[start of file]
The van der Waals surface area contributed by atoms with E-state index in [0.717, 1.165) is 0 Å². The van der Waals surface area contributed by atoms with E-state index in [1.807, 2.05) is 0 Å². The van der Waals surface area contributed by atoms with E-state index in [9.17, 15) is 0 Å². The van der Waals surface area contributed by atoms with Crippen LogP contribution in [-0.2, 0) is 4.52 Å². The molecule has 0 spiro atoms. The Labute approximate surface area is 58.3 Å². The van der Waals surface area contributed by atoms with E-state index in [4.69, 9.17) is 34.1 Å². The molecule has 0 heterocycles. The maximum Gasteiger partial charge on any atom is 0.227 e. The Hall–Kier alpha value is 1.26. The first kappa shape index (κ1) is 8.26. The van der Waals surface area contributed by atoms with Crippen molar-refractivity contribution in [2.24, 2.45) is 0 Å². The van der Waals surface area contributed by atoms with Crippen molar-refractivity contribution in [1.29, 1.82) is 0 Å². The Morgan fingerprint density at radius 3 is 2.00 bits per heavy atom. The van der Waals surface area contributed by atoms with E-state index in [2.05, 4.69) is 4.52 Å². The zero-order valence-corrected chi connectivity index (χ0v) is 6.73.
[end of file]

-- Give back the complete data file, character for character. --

The van der Waals surface area contributed by atoms with E-state index in [0.717, 1.165) is 0 Å². The van der Waals surface area contributed by atoms with E-state index in [1.807, 2.05) is 0 Å². The van der Waals surface area contributed by atoms with E-state index in [9.17, 15) is 0 Å². The van der Waals surface area contributed by atoms with Crippen LogP contribution in [-0.2, 0) is 4.52 Å². The molecule has 0 spiro atoms. The Labute approximate surface area is 58.3 Å². The van der Waals surface area contributed by atoms with E-state index in [4.69, 9.17) is 34.1 Å². The molecule has 0 heterocycles. The maximum Gasteiger partial charge on any atom is 0.227 e. The Hall–Kier alpha value is 1.26. The first kappa shape index (κ1) is 8.26. The van der Waals surface area contributed by atoms with Crippen molar-refractivity contribution in [2.24, 2.45) is 0 Å². The van der Waals surface area contributed by atoms with Crippen molar-refractivity contribution in [1.29, 1.82) is 0 Å². The Morgan fingerprint density at radius 3 is 2.00 bits per heavy atom. The van der Waals surface area contributed by atoms with E-state index in [2.05, 4.69) is 4.52 Å². The zero-order valence-corrected chi connectivity index (χ0v) is 6.73.